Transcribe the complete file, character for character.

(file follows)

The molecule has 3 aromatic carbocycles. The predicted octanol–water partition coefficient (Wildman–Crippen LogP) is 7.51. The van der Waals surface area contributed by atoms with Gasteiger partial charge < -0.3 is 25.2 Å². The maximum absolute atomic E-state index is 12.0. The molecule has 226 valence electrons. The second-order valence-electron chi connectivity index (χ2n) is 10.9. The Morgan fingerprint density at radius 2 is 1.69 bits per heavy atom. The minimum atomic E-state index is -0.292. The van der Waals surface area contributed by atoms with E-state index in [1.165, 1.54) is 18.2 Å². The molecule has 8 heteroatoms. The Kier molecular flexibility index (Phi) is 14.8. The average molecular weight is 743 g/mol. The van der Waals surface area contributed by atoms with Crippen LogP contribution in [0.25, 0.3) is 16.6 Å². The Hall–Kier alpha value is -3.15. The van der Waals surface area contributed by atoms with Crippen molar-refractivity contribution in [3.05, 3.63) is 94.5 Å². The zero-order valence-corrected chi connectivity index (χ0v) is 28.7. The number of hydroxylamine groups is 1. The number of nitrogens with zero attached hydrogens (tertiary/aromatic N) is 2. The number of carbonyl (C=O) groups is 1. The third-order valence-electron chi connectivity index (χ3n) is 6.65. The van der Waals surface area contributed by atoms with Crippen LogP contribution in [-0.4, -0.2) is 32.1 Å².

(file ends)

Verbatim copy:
The molecule has 3 aromatic carbocycles. The predicted octanol–water partition coefficient (Wildman–Crippen LogP) is 7.51. The van der Waals surface area contributed by atoms with Gasteiger partial charge < -0.3 is 25.2 Å². The maximum absolute atomic E-state index is 12.0. The molecule has 226 valence electrons. The second-order valence-electron chi connectivity index (χ2n) is 10.9. The Morgan fingerprint density at radius 2 is 1.69 bits per heavy atom. The minimum atomic E-state index is -0.292. The van der Waals surface area contributed by atoms with E-state index in [1.165, 1.54) is 18.2 Å². The molecule has 8 heteroatoms. The Kier molecular flexibility index (Phi) is 14.8. The average molecular weight is 743 g/mol. The van der Waals surface area contributed by atoms with Crippen LogP contribution in [0.25, 0.3) is 16.6 Å². The Hall–Kier alpha value is -3.15. The van der Waals surface area contributed by atoms with Crippen molar-refractivity contribution in [3.05, 3.63) is 94.5 Å². The zero-order valence-corrected chi connectivity index (χ0v) is 28.7. The number of hydroxylamine groups is 1. The number of nitrogens with zero attached hydrogens (tertiary/aromatic N) is 2. The number of carbonyl (C=O) groups is 1. The third-order valence-electron chi connectivity index (χ3n) is 6.65. The van der Waals surface area contributed by atoms with Crippen LogP contribution in [-0.4, -0.2) is 32.1 Å².